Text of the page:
Netflix Regé-Jean Page and Phoebe Dynevor in Bridgerton
Bridgerton is back!
After production on season 2 of the hit Netflix drama shut down for a second time in mid-July after someone on set tested positive for COVID-19, the Shonda Rhimes series is back in action, Variety reported Tuesday. The pause was announced as coronavirus cases surged in England, where the show is filmed.
"We are back under way. We had to delay because of COVID, but we're back in it," showrunner Chris Van Dusen told the outlet. "Right now I'm in post, editing our first couple episodes, which are looking great."
LIAM DANIEL/NETFLIX Florence Hunt, Luke Newton, Ruth Gemmell, Phoebe Dynevor, Claudia Jesse, Jonathan Bailey, Will Tilston and Luke Thompson in Bridgerton
On July 15, production was paused for 24 hours after a crew member tested positive, and shut down again July 17 after a cast or crew member tested positive for the viral disease. The streaming service did not have any additional details to share upon PEOPLE's request for further comment at the time.
Based on the novels by Julia Quinn, the stylized Shondaland period drama follows the Bridgerton siblings as they navigate life, love, and high society in Regency-era London. Season two will follow the eldest son, Anthony Bridgerton (played by Jonathan Bailey), as he looks to find a suitable wife to settle down with, but not to love, and Van Dusen teased the upcoming storyline.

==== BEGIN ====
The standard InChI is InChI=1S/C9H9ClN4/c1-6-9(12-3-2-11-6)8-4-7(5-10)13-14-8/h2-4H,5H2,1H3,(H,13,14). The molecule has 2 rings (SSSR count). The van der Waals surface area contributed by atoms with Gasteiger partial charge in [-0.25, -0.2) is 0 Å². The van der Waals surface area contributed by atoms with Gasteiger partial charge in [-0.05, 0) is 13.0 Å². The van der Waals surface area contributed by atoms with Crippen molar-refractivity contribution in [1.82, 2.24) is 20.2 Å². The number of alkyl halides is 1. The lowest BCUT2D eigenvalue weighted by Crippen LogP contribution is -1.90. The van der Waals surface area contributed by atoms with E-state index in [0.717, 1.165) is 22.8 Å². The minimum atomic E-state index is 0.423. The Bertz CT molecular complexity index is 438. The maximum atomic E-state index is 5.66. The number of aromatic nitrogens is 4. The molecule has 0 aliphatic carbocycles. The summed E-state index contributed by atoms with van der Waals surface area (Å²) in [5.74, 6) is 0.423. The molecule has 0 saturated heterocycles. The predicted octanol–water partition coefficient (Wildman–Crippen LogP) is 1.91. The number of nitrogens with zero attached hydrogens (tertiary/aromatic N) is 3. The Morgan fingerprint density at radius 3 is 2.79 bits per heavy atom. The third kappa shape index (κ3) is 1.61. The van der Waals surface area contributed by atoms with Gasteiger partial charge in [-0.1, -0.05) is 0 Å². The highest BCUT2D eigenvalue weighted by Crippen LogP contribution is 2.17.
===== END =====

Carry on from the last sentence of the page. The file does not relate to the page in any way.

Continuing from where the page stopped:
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"We pick up Anthony after we've seen what he's been through with his mistress. He's thinking, 'Was that love?' Some would call it that, others would not," the showrunner told Variety. We're exploring those concepts of duty and honor once again."
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Bridgerton debuted as Netflix's "biggest show ever" in January, reaching a record 82 million households in its first month. The show also recently landed 12 Emmy Award nominations — including Outstanding Drama Series, Outstanding Directing for a Drama Series, and Outstanding Lead Actor in a Drama Series for Regé-Jean Page.
The show's success also rubbed off on the source material, sending the first installment in the Bridgerton book series to the top of The New York Times' bestsellers list in January. Van Dusen added that with success comes scrutiny, and he welcomes both with open arms.
"There's always been a pressure with this show from the beginning, being inspired by these beloved novels with fans who are so passionate and feel so strongly about these characters and these stories," he said. "There's always been a healthy pressure there, I welcome it and I say keep the pressure on. It worked for the first season, and I hope people love this season and beyond as much as they did the first."
Stateside, Netflix announced last week that it's making the COVID-19 vaccine mandatory for U.S. productions, becoming the first major studio to set a vaccination policy.